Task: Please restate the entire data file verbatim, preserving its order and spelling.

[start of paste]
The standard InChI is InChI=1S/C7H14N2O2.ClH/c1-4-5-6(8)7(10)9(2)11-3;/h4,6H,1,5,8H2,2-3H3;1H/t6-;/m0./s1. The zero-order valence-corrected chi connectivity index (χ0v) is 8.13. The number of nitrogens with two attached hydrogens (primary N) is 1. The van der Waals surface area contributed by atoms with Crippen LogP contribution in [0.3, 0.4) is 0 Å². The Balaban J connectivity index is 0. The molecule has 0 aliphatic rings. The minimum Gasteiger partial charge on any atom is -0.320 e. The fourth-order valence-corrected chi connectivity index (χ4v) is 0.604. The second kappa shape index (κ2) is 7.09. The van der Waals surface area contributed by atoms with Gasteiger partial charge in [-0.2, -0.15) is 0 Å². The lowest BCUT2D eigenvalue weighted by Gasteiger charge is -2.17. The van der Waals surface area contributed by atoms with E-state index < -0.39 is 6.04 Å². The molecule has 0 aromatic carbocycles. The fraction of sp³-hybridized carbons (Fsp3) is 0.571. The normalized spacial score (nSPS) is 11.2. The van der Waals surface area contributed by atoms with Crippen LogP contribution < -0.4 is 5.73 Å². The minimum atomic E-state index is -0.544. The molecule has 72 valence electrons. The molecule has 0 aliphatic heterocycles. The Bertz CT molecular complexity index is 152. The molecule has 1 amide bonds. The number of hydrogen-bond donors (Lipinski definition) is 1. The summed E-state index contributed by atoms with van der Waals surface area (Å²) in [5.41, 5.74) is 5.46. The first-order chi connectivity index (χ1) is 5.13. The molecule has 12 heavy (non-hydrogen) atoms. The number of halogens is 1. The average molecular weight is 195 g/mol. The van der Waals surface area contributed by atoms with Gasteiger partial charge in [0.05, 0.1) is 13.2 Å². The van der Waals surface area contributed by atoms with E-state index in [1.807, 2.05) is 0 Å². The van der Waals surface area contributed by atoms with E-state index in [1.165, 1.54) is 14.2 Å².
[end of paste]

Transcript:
The standard InChI is InChI=1S/C7H14N2O2.ClH/c1-4-5-6(8)7(10)9(2)11-3;/h4,6H,1,5,8H2,2-3H3;1H/t6-;/m0./s1. The zero-order valence-corrected chi connectivity index (χ0v) is 8.13. The number of nitrogens with two attached hydrogens (primary N) is 1. The van der Waals surface area contributed by atoms with Crippen LogP contribution in [0.3, 0.4) is 0 Å². The Balaban J connectivity index is 0. The molecule has 0 aliphatic rings. The minimum Gasteiger partial charge on any atom is -0.320 e. The fourth-order valence-corrected chi connectivity index (χ4v) is 0.604. The second kappa shape index (κ2) is 7.09. The van der Waals surface area contributed by atoms with Gasteiger partial charge in [-0.2, -0.15) is 0 Å². The lowest BCUT2D eigenvalue weighted by Gasteiger charge is -2.17. The van der Waals surface area contributed by atoms with E-state index < -0.39 is 6.04 Å². The molecule has 0 aromatic carbocycles. The fraction of sp³-hybridized carbons (Fsp3) is 0.571. The normalized spacial score (nSPS) is 11.2. The van der Waals surface area contributed by atoms with Crippen LogP contribution < -0.4 is 5.73 Å². The minimum atomic E-state index is -0.544. The molecule has 72 valence electrons. The molecule has 0 aliphatic heterocycles. The Bertz CT molecular complexity index is 152. The molecule has 1 amide bonds. The number of hydrogen-bond donors (Lipinski definition) is 1. The summed E-state index contributed by atoms with van der Waals surface area (Å²) in [5.41, 5.74) is 5.46. The first-order chi connectivity index (χ1) is 5.13. The molecule has 12 heavy (non-hydrogen) atoms. The number of halogens is 1. The average molecular weight is 195 g/mol. The van der Waals surface area contributed by atoms with Gasteiger partial charge in [0.05, 0.1) is 13.2 Å². The van der Waals surface area contributed by atoms with E-state index in [1.807, 2.05) is 0 Å². The van der Waals surface area contributed by atoms with E-state index in [1.165, 1.54) is 14.2 Å².